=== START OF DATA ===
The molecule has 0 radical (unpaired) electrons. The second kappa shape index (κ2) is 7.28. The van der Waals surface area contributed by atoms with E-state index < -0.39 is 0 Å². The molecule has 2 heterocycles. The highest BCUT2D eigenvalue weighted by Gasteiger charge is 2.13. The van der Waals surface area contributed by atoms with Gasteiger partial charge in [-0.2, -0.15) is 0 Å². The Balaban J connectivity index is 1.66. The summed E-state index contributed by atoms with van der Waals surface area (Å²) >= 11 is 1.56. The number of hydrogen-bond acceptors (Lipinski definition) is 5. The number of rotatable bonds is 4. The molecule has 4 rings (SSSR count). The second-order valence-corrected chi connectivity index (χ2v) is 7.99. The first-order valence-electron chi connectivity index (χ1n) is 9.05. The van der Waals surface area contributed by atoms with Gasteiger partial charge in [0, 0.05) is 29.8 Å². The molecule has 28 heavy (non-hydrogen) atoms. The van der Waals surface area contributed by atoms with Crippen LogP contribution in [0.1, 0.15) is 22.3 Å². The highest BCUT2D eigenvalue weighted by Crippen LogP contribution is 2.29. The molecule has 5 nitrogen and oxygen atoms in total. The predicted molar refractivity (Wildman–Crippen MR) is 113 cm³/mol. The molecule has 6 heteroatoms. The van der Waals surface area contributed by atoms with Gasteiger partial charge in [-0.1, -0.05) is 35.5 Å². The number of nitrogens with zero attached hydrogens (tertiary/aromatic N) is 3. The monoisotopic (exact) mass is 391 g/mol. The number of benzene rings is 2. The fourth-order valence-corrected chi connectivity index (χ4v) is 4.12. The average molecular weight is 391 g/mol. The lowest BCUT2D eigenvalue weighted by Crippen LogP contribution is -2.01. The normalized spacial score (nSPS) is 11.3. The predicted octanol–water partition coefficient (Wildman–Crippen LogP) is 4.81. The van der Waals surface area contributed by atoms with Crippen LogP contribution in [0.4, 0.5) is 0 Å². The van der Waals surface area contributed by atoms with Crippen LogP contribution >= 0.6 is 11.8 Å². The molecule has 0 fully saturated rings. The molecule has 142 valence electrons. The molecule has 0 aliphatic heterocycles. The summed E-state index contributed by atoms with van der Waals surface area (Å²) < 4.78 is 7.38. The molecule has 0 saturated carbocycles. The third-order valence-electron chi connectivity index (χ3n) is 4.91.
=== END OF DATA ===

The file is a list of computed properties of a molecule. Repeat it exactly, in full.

The molecule has 0 radical (unpaired) electrons. The second kappa shape index (κ2) is 7.28. The van der Waals surface area contributed by atoms with E-state index < -0.39 is 0 Å². The molecule has 2 heterocycles. The highest BCUT2D eigenvalue weighted by Gasteiger charge is 2.13. The van der Waals surface area contributed by atoms with Gasteiger partial charge in [-0.2, -0.15) is 0 Å². The Balaban J connectivity index is 1.66. The summed E-state index contributed by atoms with van der Waals surface area (Å²) >= 11 is 1.56. The number of hydrogen-bond acceptors (Lipinski definition) is 5. The number of rotatable bonds is 4. The molecule has 4 rings (SSSR count). The second-order valence-corrected chi connectivity index (χ2v) is 7.99. The first-order valence-electron chi connectivity index (χ1n) is 9.05. The van der Waals surface area contributed by atoms with Gasteiger partial charge in [0, 0.05) is 29.8 Å². The molecule has 28 heavy (non-hydrogen) atoms. The van der Waals surface area contributed by atoms with Crippen LogP contribution in [0.1, 0.15) is 22.3 Å². The highest BCUT2D eigenvalue weighted by Crippen LogP contribution is 2.29. The molecule has 5 nitrogen and oxygen atoms in total. The predicted molar refractivity (Wildman–Crippen MR) is 113 cm³/mol. The molecule has 6 heteroatoms. The van der Waals surface area contributed by atoms with Gasteiger partial charge in [-0.1, -0.05) is 35.5 Å². The number of nitrogens with zero attached hydrogens (tertiary/aromatic N) is 3. The monoisotopic (exact) mass is 391 g/mol. The number of benzene rings is 2. The fourth-order valence-corrected chi connectivity index (χ4v) is 4.12. The average molecular weight is 391 g/mol. The lowest BCUT2D eigenvalue weighted by Crippen LogP contribution is -2.01. The normalized spacial score (nSPS) is 11.3. The predicted octanol–water partition coefficient (Wildman–Crippen LogP) is 4.81. The van der Waals surface area contributed by atoms with Crippen LogP contribution in [0.4, 0.5) is 0 Å². The van der Waals surface area contributed by atoms with Crippen LogP contribution >= 0.6 is 11.8 Å². The molecule has 0 fully saturated rings. The molecule has 142 valence electrons. The molecule has 0 aliphatic heterocycles. The summed E-state index contributed by atoms with van der Waals surface area (Å²) < 4.78 is 7.38. The molecule has 0 saturated carbocycles. The third-order valence-electron chi connectivity index (χ3n) is 4.91.